Covid-19 Delta outbreak: PM Jacinda Ardern on anti-vaccination protests and message for the vaccinated

Prime Minister Jacinda Ardern said she did not have a message for the anti-vaccination protesters outside Parliament today, but she did have a message for the vaccinated: “thank you.”

“What we saw today was not representative of the view of the vast bulk of New Zealanders. So, actually, my message would be for them. It would be to say thank you. Thank you for being vaccinated, and doing what it takes to look after one another.”

She said Parliament was a place people could freely protest, and there had been large protests in the past. “That does not mean what we saw here today was in any way representative of the vast majority of New Zealanders.”

Ardern was the subject of many of the protesters’ placards and criticisms, and she said she was aware of anger at her because she ran her own social media. For some time, those who are against vaccinations have targeted Ardern’s social media pages.

However, she did not believe the majority of New Zealanders felt that way, pointing to the vaccination rates nearing 90 per cent for single doses.

“I think they appreciate we are on a road to being able to open up more and have a bit more of that normality back. Yes, it’s been a tough road, but what we’ve done has been on behalf of everyone.”

On Wednesday, retail will re-open in Auckland and Ardern will make her first visit to the city since the lockdowns began in mid-August.

She said she intended to meet with business representatives and those working in the health workforce and vaccination centres.

“It will be a chance for me to see things for myself. I have been staying in touch with business leaders and representatives, I am on regular calls with health workers but it is something to see it for yourself as well.”

While the level 3 rules restricted what she could do, she had put in a request to be able to talk to workers at workplaces she was visiting as well.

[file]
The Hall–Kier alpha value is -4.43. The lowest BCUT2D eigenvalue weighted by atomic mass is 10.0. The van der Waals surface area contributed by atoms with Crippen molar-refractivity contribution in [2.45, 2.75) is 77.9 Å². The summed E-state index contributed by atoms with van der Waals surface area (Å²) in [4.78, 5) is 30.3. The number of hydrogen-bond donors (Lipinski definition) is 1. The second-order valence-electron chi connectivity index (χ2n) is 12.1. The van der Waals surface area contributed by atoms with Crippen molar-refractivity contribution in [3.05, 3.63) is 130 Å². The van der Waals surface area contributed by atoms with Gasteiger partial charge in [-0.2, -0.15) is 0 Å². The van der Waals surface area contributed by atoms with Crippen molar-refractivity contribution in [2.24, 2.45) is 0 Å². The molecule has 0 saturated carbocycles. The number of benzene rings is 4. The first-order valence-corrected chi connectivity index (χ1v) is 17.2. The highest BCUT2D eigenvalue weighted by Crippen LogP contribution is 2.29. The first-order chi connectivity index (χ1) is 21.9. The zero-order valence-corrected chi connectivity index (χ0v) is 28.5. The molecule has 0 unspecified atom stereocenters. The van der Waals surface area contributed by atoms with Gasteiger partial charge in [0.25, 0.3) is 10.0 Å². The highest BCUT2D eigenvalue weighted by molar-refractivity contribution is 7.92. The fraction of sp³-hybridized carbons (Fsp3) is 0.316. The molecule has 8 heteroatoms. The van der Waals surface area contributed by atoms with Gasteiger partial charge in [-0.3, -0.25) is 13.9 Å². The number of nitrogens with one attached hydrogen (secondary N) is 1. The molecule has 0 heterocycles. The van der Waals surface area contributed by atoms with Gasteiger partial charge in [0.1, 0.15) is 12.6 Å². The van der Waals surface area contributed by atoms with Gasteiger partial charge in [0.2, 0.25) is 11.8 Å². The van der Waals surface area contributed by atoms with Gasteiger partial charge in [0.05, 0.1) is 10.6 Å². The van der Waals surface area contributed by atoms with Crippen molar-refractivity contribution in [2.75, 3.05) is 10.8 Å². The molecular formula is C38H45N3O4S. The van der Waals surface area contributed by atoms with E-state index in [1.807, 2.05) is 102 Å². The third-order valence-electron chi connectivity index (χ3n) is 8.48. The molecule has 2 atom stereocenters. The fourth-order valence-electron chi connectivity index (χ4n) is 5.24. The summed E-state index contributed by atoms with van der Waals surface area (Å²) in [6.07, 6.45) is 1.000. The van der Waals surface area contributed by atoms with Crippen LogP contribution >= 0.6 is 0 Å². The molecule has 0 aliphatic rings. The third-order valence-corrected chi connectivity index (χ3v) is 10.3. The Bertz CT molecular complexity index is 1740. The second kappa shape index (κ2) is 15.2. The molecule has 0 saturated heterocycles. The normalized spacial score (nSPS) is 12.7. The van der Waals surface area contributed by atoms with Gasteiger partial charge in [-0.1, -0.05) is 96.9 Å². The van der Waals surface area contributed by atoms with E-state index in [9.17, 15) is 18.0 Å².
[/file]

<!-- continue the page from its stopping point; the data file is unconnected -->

Ardern said it was too early to say whether vaccine mandates would have to be a long-term part of New Zealand’s response, but defended the decision to use them “in the here and now”.

She said those sectors with mandates on them were those with higher risks to them.

“it’s hard to know how long we’ll have to use provisions like that. Of course, we all want this to be a period in our history that we don’t repeat, but it’s so hard to know what the future holds.”

School teachers and staff are included in the mandates, and some of those protesting at Parliament were from schools.

Covid-19 Response Minister Chris Hipkins said an active and organised group seemed to be spreading some disinformation about vaccines around schools and that was having an impact.

“One of the things I’m acutely aware of is, particularly in some of the smaller schools, some of that misinformation is actually having an impact on teachers’ willingness to get vaccinated.

“It’s clear that the level of disinformation out there does seem to be growing.”

He said the Ministry of Education would work with people who were worried about vaccines to help allay concerns and provide reliable information.

He said given New Zealand’s high vaccination rates, the groups of people protesting outside Parliament today were clearly not representative of the wider public.

Tomorrow, Hipkins is expected to give an update on when Auckland schools can reopen to more students and will also have an update on vaccine certificates.

“We’re on track to have … people signing up and being able to access those probably late next week.”

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